Medieval field systems - Malham Cove
Historical Environment Record No: MYD25386
OS Grid Reference: SD899637
Link to Archaeology Data Service:
All around Malham Cove are the archaeological remains of early farms and their field systems. The earliest fields are probably Iron Age, but they are overlain by Medieval strip lynchets and terraces. On hillsides, the terraces provided a greater depth of soil in which to grow crops. Sheep and cattle would have been moved up to the higher pastures in the spring and summer, guarded against wolves and thieves by members of the family, while the rest of the family stayed on to tend the main farm. Malham village was probably founded in the 7th and 8th centuries by Anglo-Saxons, and their descendants would have continued to create the terraced fields that are still visible today. Villagers went on growing barley and oats in these fields well into the 19th century, and there are the remains of a corn mill in the valley just below where the footpath starts up to the Cove.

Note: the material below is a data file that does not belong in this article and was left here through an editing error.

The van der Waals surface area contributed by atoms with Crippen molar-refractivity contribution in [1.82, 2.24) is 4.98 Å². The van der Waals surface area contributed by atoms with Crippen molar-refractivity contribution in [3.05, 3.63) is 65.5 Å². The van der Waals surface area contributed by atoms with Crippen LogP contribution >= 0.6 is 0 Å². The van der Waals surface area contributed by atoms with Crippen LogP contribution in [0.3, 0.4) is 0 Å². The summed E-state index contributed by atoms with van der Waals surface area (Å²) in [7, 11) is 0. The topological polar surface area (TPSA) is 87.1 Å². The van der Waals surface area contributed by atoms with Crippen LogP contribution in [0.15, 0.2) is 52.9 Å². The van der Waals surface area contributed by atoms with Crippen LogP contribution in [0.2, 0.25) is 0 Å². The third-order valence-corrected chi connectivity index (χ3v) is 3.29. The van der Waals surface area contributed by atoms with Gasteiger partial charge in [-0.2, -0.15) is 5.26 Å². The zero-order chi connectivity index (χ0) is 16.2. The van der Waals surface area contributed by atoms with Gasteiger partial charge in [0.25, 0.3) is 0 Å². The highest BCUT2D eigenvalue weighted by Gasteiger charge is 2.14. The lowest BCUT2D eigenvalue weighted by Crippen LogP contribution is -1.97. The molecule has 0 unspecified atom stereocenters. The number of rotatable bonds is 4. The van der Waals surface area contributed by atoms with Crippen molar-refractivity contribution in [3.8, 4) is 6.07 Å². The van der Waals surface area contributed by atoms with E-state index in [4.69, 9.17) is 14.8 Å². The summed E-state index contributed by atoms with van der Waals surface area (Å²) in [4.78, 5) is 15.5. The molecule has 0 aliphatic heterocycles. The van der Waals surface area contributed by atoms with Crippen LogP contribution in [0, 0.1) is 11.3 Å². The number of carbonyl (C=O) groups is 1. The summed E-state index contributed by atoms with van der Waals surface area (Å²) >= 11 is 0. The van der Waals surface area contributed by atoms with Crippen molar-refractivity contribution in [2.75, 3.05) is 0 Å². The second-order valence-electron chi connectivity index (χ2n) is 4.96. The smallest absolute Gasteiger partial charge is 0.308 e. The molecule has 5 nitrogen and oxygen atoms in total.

Raistrick, A & Chapman, S E (1929) 'The Lynchet Groups of Upper Wharfedale' Antiquity. Vol 3 pp165-181
The fields can be viewed to the east of the main public footpath up to Malham Cove. Follow the Cove Road north out of the village and go through the kissing gate on the right beyond Town Head Barn. The fields lie on the opposite valley side.
Public Transport Details
Nearest town/village: Malham. Call Traveline on 0870 608 2 608 to plan your journey. After the welcome message key in 885 for North Yorkshire information.
The footpath is well-made, with kissing gates. Not recommended for wheelchair users. The fields can also be viewed from Cove Road.